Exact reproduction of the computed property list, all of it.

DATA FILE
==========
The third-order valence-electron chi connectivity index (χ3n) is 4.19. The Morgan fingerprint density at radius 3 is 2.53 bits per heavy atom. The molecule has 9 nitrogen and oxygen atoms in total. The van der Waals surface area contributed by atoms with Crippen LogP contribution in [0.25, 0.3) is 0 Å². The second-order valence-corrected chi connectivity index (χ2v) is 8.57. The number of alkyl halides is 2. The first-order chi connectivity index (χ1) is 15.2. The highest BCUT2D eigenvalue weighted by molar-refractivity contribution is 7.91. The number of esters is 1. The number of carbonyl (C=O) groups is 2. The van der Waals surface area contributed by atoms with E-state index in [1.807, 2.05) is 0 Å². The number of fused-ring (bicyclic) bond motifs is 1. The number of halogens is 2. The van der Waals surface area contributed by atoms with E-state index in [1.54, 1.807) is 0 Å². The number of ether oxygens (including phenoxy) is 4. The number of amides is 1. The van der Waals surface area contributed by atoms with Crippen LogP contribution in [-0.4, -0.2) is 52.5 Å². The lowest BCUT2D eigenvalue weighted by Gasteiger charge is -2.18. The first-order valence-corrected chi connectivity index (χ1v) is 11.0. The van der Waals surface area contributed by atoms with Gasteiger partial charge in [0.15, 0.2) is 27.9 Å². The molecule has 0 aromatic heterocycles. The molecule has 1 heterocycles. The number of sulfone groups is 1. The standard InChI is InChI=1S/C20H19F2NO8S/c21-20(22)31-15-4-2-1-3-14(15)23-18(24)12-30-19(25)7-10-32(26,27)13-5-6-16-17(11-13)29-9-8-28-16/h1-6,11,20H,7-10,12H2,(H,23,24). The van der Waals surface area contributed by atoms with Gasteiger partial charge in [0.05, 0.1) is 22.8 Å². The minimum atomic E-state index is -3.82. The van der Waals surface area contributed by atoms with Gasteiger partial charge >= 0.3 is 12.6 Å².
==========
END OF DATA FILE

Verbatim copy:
The third-order valence-electron chi connectivity index (χ3n) is 4.19. The Morgan fingerprint density at radius 3 is 2.53 bits per heavy atom. The molecule has 9 nitrogen and oxygen atoms in total. The van der Waals surface area contributed by atoms with Crippen LogP contribution in [0.25, 0.3) is 0 Å². The second-order valence-corrected chi connectivity index (χ2v) is 8.57. The number of alkyl halides is 2. The first-order chi connectivity index (χ1) is 15.2. The highest BCUT2D eigenvalue weighted by molar-refractivity contribution is 7.91. The number of esters is 1. The number of carbonyl (C=O) groups is 2. The van der Waals surface area contributed by atoms with E-state index in [1.807, 2.05) is 0 Å². The number of fused-ring (bicyclic) bond motifs is 1. The number of halogens is 2. The van der Waals surface area contributed by atoms with E-state index in [1.54, 1.807) is 0 Å². The number of ether oxygens (including phenoxy) is 4. The number of amides is 1. The van der Waals surface area contributed by atoms with Crippen LogP contribution in [-0.4, -0.2) is 52.5 Å². The lowest BCUT2D eigenvalue weighted by Gasteiger charge is -2.18. The first-order valence-corrected chi connectivity index (χ1v) is 11.0. The van der Waals surface area contributed by atoms with Gasteiger partial charge in [0.15, 0.2) is 27.9 Å². The molecule has 0 aromatic heterocycles. The molecule has 1 heterocycles. The number of sulfone groups is 1. The standard InChI is InChI=1S/C20H19F2NO8S/c21-20(22)31-15-4-2-1-3-14(15)23-18(24)12-30-19(25)7-10-32(26,27)13-5-6-16-17(11-13)29-9-8-28-16/h1-6,11,20H,7-10,12H2,(H,23,24). The van der Waals surface area contributed by atoms with Gasteiger partial charge in [0.05, 0.1) is 22.8 Å². The minimum atomic E-state index is -3.82. The van der Waals surface area contributed by atoms with Gasteiger partial charge >= 0.3 is 12.6 Å².